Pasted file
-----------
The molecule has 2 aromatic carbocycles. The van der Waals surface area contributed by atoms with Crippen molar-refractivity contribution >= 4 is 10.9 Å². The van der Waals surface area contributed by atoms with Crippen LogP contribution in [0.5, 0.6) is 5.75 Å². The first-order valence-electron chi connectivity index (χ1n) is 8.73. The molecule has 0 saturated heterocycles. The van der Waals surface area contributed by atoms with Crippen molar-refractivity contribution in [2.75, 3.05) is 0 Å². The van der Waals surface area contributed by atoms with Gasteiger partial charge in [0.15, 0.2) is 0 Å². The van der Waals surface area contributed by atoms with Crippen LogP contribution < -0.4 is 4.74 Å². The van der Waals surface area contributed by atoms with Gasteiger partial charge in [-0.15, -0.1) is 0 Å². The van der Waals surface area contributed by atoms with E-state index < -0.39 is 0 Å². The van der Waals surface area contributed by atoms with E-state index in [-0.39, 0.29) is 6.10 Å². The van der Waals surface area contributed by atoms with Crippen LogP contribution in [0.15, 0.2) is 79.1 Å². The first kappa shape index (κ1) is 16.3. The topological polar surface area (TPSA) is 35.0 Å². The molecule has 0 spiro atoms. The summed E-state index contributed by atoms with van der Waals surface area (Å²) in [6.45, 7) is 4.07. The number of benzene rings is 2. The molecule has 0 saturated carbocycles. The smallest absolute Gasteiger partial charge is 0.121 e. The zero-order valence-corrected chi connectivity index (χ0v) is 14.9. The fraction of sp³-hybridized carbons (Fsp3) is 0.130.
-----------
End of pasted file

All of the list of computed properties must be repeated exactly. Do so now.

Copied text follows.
The molecule has 2 aromatic carbocycles. The van der Waals surface area contributed by atoms with Crippen molar-refractivity contribution >= 4 is 10.9 Å². The van der Waals surface area contributed by atoms with Crippen LogP contribution in [0.5, 0.6) is 5.75 Å². The first-order valence-electron chi connectivity index (χ1n) is 8.73. The molecule has 0 saturated heterocycles. The van der Waals surface area contributed by atoms with Crippen molar-refractivity contribution in [2.75, 3.05) is 0 Å². The van der Waals surface area contributed by atoms with Gasteiger partial charge in [0.15, 0.2) is 0 Å². The van der Waals surface area contributed by atoms with Crippen LogP contribution < -0.4 is 4.74 Å². The van der Waals surface area contributed by atoms with Gasteiger partial charge in [-0.15, -0.1) is 0 Å². The van der Waals surface area contributed by atoms with E-state index < -0.39 is 0 Å². The van der Waals surface area contributed by atoms with E-state index in [-0.39, 0.29) is 6.10 Å². The van der Waals surface area contributed by atoms with Crippen LogP contribution in [0.15, 0.2) is 79.1 Å². The first kappa shape index (κ1) is 16.3. The topological polar surface area (TPSA) is 35.0 Å². The molecule has 0 spiro atoms. The summed E-state index contributed by atoms with van der Waals surface area (Å²) in [6.45, 7) is 4.07. The number of benzene rings is 2. The molecule has 0 saturated carbocycles. The smallest absolute Gasteiger partial charge is 0.121 e. The zero-order valence-corrected chi connectivity index (χ0v) is 14.9. The fraction of sp³-hybridized carbons (Fsp3) is 0.130.